If you haven’t read last week’s post, you might want to go there first to hear my thoughts about the basic masculine archetypes. This time I want to highlight the feminine ones. Please remember that these energies and qualities, so-called “masculine” and “feminine,” are part of the psychological inheritance of everyone, regardless of gender.
As Mother’s Day approaches, Greer’s dream reminds me that tending new life, whether in the form of personal growth or societal reforms, is the province of our feminine, nurturing sides. Everyone has one.
Since I left my job to write in 1989 I’ve always been part of at least one women’s circle with sometimes as many as four ongoing groups at the same time. My Jungian study group was formed in 1989 and our weekly meetings lasted for ten years. The Purple Pro’s, my writing group, has met monthly since 1990 and usually shared home-cooked lunches. This year is the first we haven’t had a meeting because of changes in our lives that make it too difficult.
The archetype which represents the union between the Lover and the Beloved is the Healer. Healers develop the kind of love that takes energy, courage, and mindfulness. Capable of being honest about their emotions, healers are willing to be vulnerable. They invest their good wishes and positive intentions in others all the while knowing they risk the possibility that their love will not be returned, that the objects of their love might reject them, abandon them, or die.
Many who are fascinated with the psyche have tried to draw clear boundaries around the archetypes. I’ve worked on this for years in search of a framework that could help me understand myself, and I’m passing on what I’ve learned because it’s been useful; however, nobody knows for sure how closely our descriptions fit reality. In truth, it’s not possible to fully understand.
Love and pleasure are related to the instinct for sex. For primitive humans, whose struggle for survival must have consumed almost every waking moment, sex was probably the only activity that took them away from the daily grind of work and provided emotional satisfaction, if only briefly. Even today, most people still find it extremely difficult to separate their desire for love and pleasure from their desire to have sex with another human being.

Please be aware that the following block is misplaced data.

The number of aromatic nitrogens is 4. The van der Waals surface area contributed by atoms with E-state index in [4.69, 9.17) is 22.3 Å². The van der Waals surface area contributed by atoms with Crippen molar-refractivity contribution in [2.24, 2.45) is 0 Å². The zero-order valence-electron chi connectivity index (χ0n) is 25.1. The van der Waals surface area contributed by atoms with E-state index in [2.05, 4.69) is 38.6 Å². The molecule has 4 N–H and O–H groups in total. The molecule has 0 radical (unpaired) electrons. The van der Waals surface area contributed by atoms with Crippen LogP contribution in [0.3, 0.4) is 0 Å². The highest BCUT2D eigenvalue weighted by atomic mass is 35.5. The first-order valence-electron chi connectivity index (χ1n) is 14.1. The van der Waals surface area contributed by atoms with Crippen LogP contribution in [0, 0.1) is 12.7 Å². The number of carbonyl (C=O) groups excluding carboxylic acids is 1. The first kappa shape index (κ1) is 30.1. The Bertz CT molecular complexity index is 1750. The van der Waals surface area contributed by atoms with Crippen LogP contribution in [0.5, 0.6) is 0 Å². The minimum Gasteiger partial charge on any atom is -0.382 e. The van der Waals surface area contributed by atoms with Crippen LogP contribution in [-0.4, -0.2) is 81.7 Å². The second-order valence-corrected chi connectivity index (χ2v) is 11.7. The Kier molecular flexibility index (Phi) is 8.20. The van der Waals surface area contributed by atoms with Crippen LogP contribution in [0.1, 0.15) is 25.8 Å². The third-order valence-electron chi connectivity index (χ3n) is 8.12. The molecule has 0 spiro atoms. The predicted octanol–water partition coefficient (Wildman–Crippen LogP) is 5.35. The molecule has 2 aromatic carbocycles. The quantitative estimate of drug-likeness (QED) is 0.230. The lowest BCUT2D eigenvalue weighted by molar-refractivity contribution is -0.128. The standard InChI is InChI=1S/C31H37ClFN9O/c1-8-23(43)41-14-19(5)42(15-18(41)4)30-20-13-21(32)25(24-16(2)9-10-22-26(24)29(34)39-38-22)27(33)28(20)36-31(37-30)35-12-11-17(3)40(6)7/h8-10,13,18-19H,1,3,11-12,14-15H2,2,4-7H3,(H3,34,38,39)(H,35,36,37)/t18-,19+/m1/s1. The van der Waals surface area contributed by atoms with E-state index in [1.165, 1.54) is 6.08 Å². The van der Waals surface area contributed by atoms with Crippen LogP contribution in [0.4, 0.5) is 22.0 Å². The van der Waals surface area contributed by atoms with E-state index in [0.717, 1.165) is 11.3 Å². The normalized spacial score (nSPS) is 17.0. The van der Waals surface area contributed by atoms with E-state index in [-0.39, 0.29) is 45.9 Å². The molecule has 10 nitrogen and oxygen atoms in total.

In my system, the feminine archetypes are the Queen, Mother, Wisewoman and Beloved. These images of our basic instincts serve our “feminine” drive for species-preservation and relationship. The ways we see and use their energies are transformed over time as our egos mature through three phases:
Tending new life is the province of our feminine sides. Everyone has one. This is why some men are very mothering as are many women who have never physically birthed a child. But in today’s world many healthy aspects of Queen, Earth Mother, Wisewoman and Beloved are unconscious and undeveloped in males and females alike.
Until I was about 47 my spirituality was guided by the God of Christianity. But somehow this was never quite enough. I thought religion was supposed to have all the answers to the mysteries of life and fully satisfy my every yearning, yet I was haunted by a spiritual hunger I could not satisfy. Then I discovered Jungian psychology and sparks began to fly.
The lives of many, if not most of us were touched and shaped in important ways by the elder women in our families or neighborhoods. Yet, as a society, we rarely give credit to the crones or sing their praises in any public way. Indeed, in the West where youth is worshiped, the older one gets, the less visible one becomes. Respect for the Goddess archetype in her aspect as Crone may have disappeared from the world, but She remains a reality within the psyche.